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Bowled Over 

Plus, for the love of Benji

Local songwriter Benji Hughes has been a constant on the local music scene for a number of years. Generally considered something of a "musician's musician" - or songwriter, at the very least - Hughes has done time in a number of great local bands: Muscadine, who were once signed to Sire Records, the McClintock G's, a sort of party rap band, and The Goldenrods, a band with a penchant for playing the prettiest barroom ballads you'd ever hope to hear.

Hughes has been spending lots of time over the last few years in Los Angeles, where he's said to have a songwriting deal of some sort (various accounts have had him collaborating with folks as wide-ranging as Burt Bacharach and Alice Cooper).

Hughes has finally decided to make the fulltime move to California, so a few dozen of his closest friends decided to throw him a last-second going-out-of-town bash at the Steeple early last week. Local musician friends conspired to trade off covers of Hughes' rich catalog of songs, most of which they were forced to learn on very short notice.

It's a tribute to Hughes' talent that there was nothing even approximating a stinker in the 20-some songs played. Jay Garrigan and his band Poprocket blasted through a set of Muscadine covers, which had the older heads in the crowd going wild. Ben Best and Joey Stephens of Pyramid took a softer approach. Cockpit did a rousing rendition of the McClintock theme, "That's What You Think!" and Darrin Grey of the Scrubbies spat out a caustic, dead-on version of the Hughes "legalization" anthem "Don't Outlaw Plants."

As the evening drew to a close, another local songwriter, Hughes' longtime friend and sometime-collaborator Todd Busch — who may be the only local songwriter currently writing at Hughes' level — took to the stage. Performing a jaw-dropping version of "Jubilee," it was a fitting handoff from one homegrown great to another. Yes, we're losing one of our best, if perhaps only for a while. But let's not forget the great musicians we still have, either.

I'll go ahead and admit it up front: I had only minimal interest in the Super Bowl this year. Thanks to the ridiculous two-week delay between the conference championships and last Sunday's game, I completely lost the football momentum I had built up through a steady diet of football Sundays. Momentum is what it's all about with TV: look at soap operas. Look at the saturation marketing of Who Wants to be a Millionaire and American Idol. Hell, I was frankly more interested in whether Seth and Summer were getting back together on The O.C. than if Terrell "Willis Reed" Owens was going to play for the Philadelphia Eagles against the Patriots.Come Sunday, however, you don't have much choice. Fox started their pre-game programming at noon. Most every other station — QVC, The Food Channel — had something Super Bowl-related on, even if it was "12 Heart-Healthy Tailgate Tips for the Big Game." Finally, I relented to the red, white and blue assault and headed over to the Evening Muse, where owner Joe Kuhlmann priced his oat sodas to sell and set up the projector TV. After the pre-game Salute To Militarism was finally over, the game actually began. Surprisingly, fan support was pretty much down the middle, which led to a nice Crossfire sort of vibe: "Nice Defense!" "Nice defense? He interfered, you fuckin' idiot!"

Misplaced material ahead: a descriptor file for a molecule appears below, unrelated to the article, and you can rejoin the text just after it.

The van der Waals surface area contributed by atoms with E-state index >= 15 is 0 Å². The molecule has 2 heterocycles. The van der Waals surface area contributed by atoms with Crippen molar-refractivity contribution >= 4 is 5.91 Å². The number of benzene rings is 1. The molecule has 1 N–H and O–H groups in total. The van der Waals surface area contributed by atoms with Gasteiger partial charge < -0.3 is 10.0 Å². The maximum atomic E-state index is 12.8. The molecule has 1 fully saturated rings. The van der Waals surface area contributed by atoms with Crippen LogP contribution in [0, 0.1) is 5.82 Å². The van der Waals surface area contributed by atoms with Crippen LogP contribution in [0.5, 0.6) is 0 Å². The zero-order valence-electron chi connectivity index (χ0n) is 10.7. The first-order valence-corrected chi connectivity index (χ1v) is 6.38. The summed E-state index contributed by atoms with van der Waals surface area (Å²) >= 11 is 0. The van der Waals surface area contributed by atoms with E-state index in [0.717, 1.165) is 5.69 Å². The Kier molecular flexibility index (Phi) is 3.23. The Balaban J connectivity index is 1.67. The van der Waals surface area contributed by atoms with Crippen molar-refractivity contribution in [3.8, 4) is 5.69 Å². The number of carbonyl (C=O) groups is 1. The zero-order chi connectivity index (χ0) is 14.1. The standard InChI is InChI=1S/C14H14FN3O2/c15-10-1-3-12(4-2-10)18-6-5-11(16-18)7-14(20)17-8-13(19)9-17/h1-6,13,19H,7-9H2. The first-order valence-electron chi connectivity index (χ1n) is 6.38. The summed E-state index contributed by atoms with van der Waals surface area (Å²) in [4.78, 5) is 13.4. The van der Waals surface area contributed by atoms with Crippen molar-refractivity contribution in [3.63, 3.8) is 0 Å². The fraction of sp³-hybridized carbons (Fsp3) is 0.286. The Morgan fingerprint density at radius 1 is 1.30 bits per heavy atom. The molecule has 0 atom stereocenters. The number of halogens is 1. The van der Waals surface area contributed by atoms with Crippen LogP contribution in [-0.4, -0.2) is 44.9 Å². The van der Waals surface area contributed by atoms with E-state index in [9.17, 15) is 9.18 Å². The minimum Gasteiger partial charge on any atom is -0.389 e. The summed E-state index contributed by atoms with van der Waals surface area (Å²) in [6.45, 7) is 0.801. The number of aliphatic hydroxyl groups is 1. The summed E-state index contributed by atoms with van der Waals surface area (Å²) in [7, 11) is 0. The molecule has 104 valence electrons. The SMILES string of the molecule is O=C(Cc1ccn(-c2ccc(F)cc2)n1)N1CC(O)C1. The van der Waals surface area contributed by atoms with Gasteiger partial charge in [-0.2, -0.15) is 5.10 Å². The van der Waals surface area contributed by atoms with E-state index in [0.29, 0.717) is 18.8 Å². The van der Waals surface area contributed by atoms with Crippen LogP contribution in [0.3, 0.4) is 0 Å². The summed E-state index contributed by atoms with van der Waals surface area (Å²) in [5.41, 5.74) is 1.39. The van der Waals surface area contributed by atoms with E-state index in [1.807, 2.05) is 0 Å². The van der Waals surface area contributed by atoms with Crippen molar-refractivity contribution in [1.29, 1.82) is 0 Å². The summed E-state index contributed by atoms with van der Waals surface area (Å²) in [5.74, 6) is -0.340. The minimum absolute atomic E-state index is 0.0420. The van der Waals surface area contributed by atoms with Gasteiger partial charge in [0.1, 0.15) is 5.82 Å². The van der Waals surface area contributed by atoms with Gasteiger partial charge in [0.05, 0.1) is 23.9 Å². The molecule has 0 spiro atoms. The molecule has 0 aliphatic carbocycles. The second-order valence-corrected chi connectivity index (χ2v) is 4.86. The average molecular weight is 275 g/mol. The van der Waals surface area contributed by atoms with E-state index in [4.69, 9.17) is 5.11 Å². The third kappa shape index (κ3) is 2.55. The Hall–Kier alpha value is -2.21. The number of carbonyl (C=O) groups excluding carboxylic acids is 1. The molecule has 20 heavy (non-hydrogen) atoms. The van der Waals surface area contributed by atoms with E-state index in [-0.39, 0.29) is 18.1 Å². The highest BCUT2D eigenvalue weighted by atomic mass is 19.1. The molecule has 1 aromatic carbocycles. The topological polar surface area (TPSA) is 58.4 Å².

Kuhlmann used to hold regular Panthers bashes last season, when our beloved Cats were playing in the Biggest of All Sports-Related Spectacles (if it now seems like years ago to you too, you're not alone).

After the Eagles pissed away the clock in the last minute or so of the game, most folks lined up for one more drink, either to celebrate or drown their sorrows, depending. Kuhlmann found one way to bring everyone together, however: "How about let's everyone give a Paul McCartney!"

The man was onto something: that football stadium — indeed, probably the entire televised audience — was pretty much split down the middle as far as rooting interests go. But when Sir Paul stepped away from his piano to exhort the masses to sing "Hey Jude," every last one of us knew the words.

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